Sunday, January 24, 2010


We left the Hapuku Lodge for the west coast of the South Island.  It was raining hard when we left Kaikoura, and as we drove into the hills it began to pour.  We were listening to Black to Comm's album, Alphabet 1968, and it made for a eerie drive through gray hills and shadowy woodlands between Kaikoura and Lewis Pass.  Here is a video of theirs to put you in the mood:

After listening to an hour of this we were dreaming up dark scenarios where the hundreds of wet sheep we were passing all suddenly stood up on their hind legs and slowly turned toward us to stare in unison.  

Just as we changed the music to something cheerier, the rain let up and we drove into the Victoria Forest National Park.

We came upon the Mauria Springs Thermal Resort just in time, and pulled over to take a dip in their very hot natural springs... to wash away the darkness.

The Japanese style baths were just what we needed mid-drive, and after soaking for 30 minutes, we continued on our way toward the coast.

Here is the Buller Gorge, where things started to get really dramatic just a few minutes away from the ocean.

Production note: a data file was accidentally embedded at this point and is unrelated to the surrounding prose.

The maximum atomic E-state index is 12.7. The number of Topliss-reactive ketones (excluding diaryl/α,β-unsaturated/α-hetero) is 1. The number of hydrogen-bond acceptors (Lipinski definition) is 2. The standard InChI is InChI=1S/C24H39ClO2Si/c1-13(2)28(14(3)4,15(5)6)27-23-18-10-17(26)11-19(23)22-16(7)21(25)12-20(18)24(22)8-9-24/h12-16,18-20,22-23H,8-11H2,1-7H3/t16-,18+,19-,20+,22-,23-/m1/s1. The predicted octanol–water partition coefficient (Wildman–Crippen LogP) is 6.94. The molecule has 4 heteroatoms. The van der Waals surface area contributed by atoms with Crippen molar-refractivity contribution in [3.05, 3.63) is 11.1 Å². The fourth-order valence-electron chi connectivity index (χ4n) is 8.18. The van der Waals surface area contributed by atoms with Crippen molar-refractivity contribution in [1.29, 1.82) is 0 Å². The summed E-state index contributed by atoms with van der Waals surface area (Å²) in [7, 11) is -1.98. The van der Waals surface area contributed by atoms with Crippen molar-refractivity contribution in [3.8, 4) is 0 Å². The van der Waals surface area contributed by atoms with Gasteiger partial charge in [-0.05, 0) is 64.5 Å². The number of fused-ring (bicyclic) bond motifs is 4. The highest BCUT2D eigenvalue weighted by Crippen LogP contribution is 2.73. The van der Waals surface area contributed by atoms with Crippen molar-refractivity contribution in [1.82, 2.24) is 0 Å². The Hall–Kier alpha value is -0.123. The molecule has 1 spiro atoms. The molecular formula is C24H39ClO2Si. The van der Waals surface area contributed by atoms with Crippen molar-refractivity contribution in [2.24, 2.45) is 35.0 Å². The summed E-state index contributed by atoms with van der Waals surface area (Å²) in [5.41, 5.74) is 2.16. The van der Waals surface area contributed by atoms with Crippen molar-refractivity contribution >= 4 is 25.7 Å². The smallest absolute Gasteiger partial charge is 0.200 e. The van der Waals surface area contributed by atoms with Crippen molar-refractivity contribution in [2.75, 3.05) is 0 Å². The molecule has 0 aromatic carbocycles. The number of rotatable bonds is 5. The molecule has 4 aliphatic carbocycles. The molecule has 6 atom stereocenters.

Outside the town of Westport we stopped for lunch at the Bay House Cafe on Cape Foulwind.  Despite the name, given by Captain Cook, the weather finally broke and the sun came out momentarily.

We were able to sit outside and enjoy the cafe's view and beautiful subtropical garden.

South of Westport the fog rolled in and hid the sun again.  This didn't keep the drive from being one of the most dramatic I have ever experienced.  By the time we made it to the boarders of Paparoa National Park, we were speechless: rugged cliffs, seemingly tropical rain forest, black sand beaches, 100 foot waterfalls, bright orange flowers.  It looked like something Dr. Seuss would dream up for a children's book.
Here are the pancake rocks of Dolomite Point in the national park.  Awesome.

After the drama of the Paparoa region, the broad plains and wide driftwood strewn beach of Hokitika, our stop for the night, seemed quaint.

Hokitika was a mining boom town, and maintains an end-of-the-earth feeling of isolation and eccentricity.

The bizarre but pretty town library.

Perhaps the weirdest thing in all of Hokitika was the cuisine.  I listened to the accounts of several guide books and magazine articles and tried the famous whitebait pizza.  Whitebait is the immature version of the local river smelt.  That is right: fish with cheese pizza.  I wanted to like it, I really did... but it was everything you imagine when you think of baby fish and mozzarella together.  Avoid it at all cost.  ALL cost.


  1. The hot spring looks SO SOOTHING! The rocks are out of this world, and so's that video. Love it! When I make it to that end of the Earth, I will definitely avoid the whitebait pizza!

  2. Chad! I just absorbed all your travel pics. So many of these landscapes are as if N. California merged with Hawaii! Except for the libraries housed in morgues. Amazing.

    (Btw, I second your Chinese friend's kernel of wisdom)